I like writing these posts every so often because it helps me remember some really good books I’ve read and also reminds me to keep reading. In an attempt to be more intentional about sharing snippets of life as it happens around here, that means I’ll be sharing these as often as I get a few books read.
Between the end of March and now, I’ve only had the chance to read 3 books but they’ve been good ones. Last time, I shared sort of a catch-up on the reading I did in the past year but didn’t include any of my thoughts on them. That’s not very helpful especially if anyone is interested in reading the books, so I’ll try and be better at sharing what I liked (or didn’t like) about the books I read.
The Perfect Summer: England, 1911, Just Before the Storm* – Juliet Nicholson
Doctor Zhivago* – Boris Pasternak
Going the Distance: One Man’s Journey to the End of His Life – George Sheehan
The Last Camellia – Sarah Jio
Morning Glory – Sarah Jio
For my online book retreat in March, I was supposed to read 5 books. That’s a lot of books for me to read and complete in a month, so it wasn’t surprised that I couldn’t finish two of the books. They are the first two listed above with the asterisks.
The Perfect Summer was actually an interesting book to me. I love all things British (and European in general, for that matter) so I actually got into this book. It was more of a narrative account about the lives of a few individuals during the summer of 1911, as the title states. It just followed their everyday lives, from the parties and balls they would attend to the drama that was happening within their families. There was a lot of historical information weaved into the narrative, which made it a bit harder for me to read through the book quickly. That was the only thing I didn’t like so much about the book, although I learned about a lot the royal families and popular people of that time period. If I hadn’t felt rushed for time to complete the book for the online book retreat, I would’ve finished reading it.
Doctor Zhivago is a classic book, one which I probably read in high school but that’s been light years ago so I was looking forward to re-reading it. By the way, this book looks intimidating. It is thick, clocking in at 592 pages! I knew I wasn’t going to be able to finish it, seeing as I didn’t start reading it until well into March. For those of you who aren’t familiar, this book is about the Russian Revolution (early 1900s) and the effect of it on a bourgeois family. From my memory of reading it years ago, the book has endless descriptions of the Russian landscape and it is hard keeping the characters straight. I’m not sure I’ll try reading this one again for a while, just because I’m not interested in it for the time being.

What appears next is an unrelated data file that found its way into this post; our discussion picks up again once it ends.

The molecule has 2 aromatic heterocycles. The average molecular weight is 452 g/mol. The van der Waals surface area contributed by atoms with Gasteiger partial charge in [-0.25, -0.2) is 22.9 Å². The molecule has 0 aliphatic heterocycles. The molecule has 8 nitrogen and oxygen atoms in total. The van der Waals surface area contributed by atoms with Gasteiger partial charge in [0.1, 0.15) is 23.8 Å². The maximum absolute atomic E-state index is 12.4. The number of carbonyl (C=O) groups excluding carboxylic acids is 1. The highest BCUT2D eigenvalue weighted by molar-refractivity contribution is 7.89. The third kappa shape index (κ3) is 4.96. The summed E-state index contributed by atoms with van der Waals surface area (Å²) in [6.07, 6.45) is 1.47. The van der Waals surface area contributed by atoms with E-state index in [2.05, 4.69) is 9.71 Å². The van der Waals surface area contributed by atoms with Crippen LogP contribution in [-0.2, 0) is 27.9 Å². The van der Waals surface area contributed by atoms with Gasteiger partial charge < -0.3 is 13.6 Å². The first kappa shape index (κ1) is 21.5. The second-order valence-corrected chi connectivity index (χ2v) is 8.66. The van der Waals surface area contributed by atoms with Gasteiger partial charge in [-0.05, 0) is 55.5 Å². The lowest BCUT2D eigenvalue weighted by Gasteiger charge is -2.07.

Going the Distance was a quick, easy read. I picked this book up after coming across a quote (see this post) and having my curiosity peaked about the author. George Sheehan was a doctor (MD) for many years. He got diagnosed with terminal cancer and it drastically changed his way of thinking and living his life. We get a glimpse of how he processes this “new” life and while there are things he writes that I don’t agree with, it’s still an inspirational book about how to live our lives to their fullest.
The Last Camellia was a wonderful book. I have loved all of Sarah Jio’s books and this one certainly lived up to my expectations. As is Jio’s writing style, she weaves two stories (usually spanning a generation or two) where the characters are all somehow interconnected and it all comes together at the end. This one was about a rare camellia bloom, a ring of flower thieves, a nanny who disappeared and a garden designer who discovers all the old secrets. I couldn’t put this book down, it was that good.
Morning Glory is another one of Jio’s recent books and a fabulous read. I’m almost all caught up now (minus one new book coming out soon) with having read all Jio’s books. Once again, this book didn’t disappoint and I didn’t want to put it down. I finished it in 2 days, which is quite the feat! This book was about the floating community of Boat Street in Seattle, Washington. Dark secrets have been kept for many decades and a widowed woman, Ada Santorini, begins to discover them as she uncovers things from her past that still haunt her. It’s a beautiful tale of redemption as well, which are always some of my favorites.
Home Front – Kristin Hannah
Is Everyone Hanging Out Without Me? – Mindy Kaling
The House Girl – Tara Conklin
The Chaperone – Laura Moriarty
Me Before You – Jojo Moyes
Have you read any good books lately? I’m always looking to add more books to my to-read list so please feel free to share in the comments!